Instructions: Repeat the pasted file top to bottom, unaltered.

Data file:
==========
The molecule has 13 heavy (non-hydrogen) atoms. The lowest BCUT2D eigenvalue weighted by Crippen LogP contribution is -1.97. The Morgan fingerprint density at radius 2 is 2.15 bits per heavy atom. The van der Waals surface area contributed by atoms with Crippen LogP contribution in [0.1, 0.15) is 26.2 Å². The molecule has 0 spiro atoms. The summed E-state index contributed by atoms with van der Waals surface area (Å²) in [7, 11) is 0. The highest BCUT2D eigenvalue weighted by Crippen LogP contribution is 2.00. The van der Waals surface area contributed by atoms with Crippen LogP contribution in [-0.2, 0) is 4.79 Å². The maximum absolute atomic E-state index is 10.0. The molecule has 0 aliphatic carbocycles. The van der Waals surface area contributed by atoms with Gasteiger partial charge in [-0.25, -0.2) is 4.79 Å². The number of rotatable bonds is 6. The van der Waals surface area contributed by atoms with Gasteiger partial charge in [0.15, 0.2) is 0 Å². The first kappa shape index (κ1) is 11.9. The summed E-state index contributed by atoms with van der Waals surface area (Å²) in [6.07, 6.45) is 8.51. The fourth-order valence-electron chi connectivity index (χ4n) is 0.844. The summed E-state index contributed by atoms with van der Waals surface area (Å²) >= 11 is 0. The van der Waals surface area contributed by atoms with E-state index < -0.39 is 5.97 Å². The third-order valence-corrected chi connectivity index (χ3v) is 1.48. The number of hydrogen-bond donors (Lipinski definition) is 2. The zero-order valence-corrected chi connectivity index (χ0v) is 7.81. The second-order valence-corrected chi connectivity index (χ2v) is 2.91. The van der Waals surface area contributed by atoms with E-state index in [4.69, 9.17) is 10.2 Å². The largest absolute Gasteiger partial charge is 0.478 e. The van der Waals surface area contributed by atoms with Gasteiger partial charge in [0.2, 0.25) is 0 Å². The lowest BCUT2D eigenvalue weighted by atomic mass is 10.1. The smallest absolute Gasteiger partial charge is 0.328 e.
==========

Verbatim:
The molecule has 13 heavy (non-hydrogen) atoms. The lowest BCUT2D eigenvalue weighted by Crippen LogP contribution is -1.97. The Morgan fingerprint density at radius 2 is 2.15 bits per heavy atom. The van der Waals surface area contributed by atoms with Crippen LogP contribution in [0.1, 0.15) is 26.2 Å². The molecule has 0 spiro atoms. The summed E-state index contributed by atoms with van der Waals surface area (Å²) in [7, 11) is 0. The highest BCUT2D eigenvalue weighted by Crippen LogP contribution is 2.00. The van der Waals surface area contributed by atoms with Crippen LogP contribution in [-0.2, 0) is 4.79 Å². The maximum absolute atomic E-state index is 10.0. The molecule has 0 aliphatic carbocycles. The van der Waals surface area contributed by atoms with Gasteiger partial charge in [-0.25, -0.2) is 4.79 Å². The number of rotatable bonds is 6. The van der Waals surface area contributed by atoms with Gasteiger partial charge in [0.15, 0.2) is 0 Å². The first kappa shape index (κ1) is 11.9. The summed E-state index contributed by atoms with van der Waals surface area (Å²) in [6.07, 6.45) is 8.51. The fourth-order valence-electron chi connectivity index (χ4n) is 0.844. The summed E-state index contributed by atoms with van der Waals surface area (Å²) >= 11 is 0. The van der Waals surface area contributed by atoms with E-state index < -0.39 is 5.97 Å². The third-order valence-corrected chi connectivity index (χ3v) is 1.48. The number of hydrogen-bond donors (Lipinski definition) is 2. The zero-order valence-corrected chi connectivity index (χ0v) is 7.81. The second-order valence-corrected chi connectivity index (χ2v) is 2.91. The van der Waals surface area contributed by atoms with E-state index in [4.69, 9.17) is 10.2 Å². The largest absolute Gasteiger partial charge is 0.478 e. The van der Waals surface area contributed by atoms with Gasteiger partial charge in [0.2, 0.25) is 0 Å². The lowest BCUT2D eigenvalue weighted by atomic mass is 10.1. The smallest absolute Gasteiger partial charge is 0.328 e.